A Narrative of Hope

I was thinking about headlines and book titles the other the other day, and it spawned a thought which I thought I'd follow up on. To what extent can the winners of politics be predicted using their slogans?

Well, here's some of the most successful political campaign slogans for the past fifty or so years. See if you can spot the commonality...

A time for greatness - JFK 1960

The time has come for America to be great again

Labour isn't working - Thatcher 1979

We'll get Britain working again.

It's morning again in America - Reagan 1984

A new dawn, a new day, a new light. The new day will be better.

Kinder, gentler nation/thousand points of light - Bush 1988

A nation where you'll be taken care of, and looked after.

For people, for a change - Clinton 1992

We're changing the world to care about you and your tribe.

BUilding a bridge to the 21st century - Clinton 1996

A brighter future awaits on the horizon and we're going to get you there.

Things can only get better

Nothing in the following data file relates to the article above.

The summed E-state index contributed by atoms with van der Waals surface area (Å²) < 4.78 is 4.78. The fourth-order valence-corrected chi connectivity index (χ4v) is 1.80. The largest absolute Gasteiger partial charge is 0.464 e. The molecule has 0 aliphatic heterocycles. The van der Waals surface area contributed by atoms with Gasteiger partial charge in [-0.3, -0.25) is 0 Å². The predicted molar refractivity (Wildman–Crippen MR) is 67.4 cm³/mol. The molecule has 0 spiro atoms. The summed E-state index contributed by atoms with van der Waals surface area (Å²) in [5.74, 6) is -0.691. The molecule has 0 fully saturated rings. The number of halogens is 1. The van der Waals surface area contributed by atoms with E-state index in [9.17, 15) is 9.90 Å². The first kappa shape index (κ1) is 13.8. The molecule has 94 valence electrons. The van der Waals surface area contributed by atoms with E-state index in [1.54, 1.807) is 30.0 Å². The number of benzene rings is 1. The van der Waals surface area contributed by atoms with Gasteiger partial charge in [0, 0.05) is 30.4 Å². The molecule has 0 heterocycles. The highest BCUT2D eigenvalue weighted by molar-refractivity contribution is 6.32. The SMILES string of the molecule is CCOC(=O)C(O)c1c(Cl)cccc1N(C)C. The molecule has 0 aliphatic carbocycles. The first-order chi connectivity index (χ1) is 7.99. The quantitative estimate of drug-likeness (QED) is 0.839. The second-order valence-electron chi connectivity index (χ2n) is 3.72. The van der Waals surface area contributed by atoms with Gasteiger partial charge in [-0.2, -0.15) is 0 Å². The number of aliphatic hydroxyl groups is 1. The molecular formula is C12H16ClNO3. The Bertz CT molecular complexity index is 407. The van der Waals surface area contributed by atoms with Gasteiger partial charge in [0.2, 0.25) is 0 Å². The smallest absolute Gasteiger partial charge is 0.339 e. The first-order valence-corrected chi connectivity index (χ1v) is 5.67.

The worst is over, we'll help make the world better again

A safer world and a more hopeful America - Bush 2004

Looking towards a better, brighter future, where you'll feel safe again.

Change we can believe in - Obama 2008

An America changed by honest, trustworthy people, to help you

Forward - Obama 2012

Marching towards progress every day

Take back control - Brexit

You'll have power over your own destiny again

Make America great again - Trump 2016

The time has come for America to be great again

Hope Always Wins

The common theme? No matter how bad you feel the world is now, we're offering you hope for a better tomorrow.

Contrast all these with the messages that lost, and they're either not hopeful, bland, confusing, long or nuanced.

Nuance and detail doesn't tell a story of a brighter future. Facts don't feed the imagination. Truth doesn't stir the soul. Winning simply requires telling a better story of tomorrow than the other guy.

There's something in this for writing too - the idea that it's not nuance or plotting perfection that makes for a great read. A story isn't great because of internal consistency - look at the Harry Potter books.

What engages people, what makes them care is the emotional content. Making them feel something. In storyland, the best story wins.

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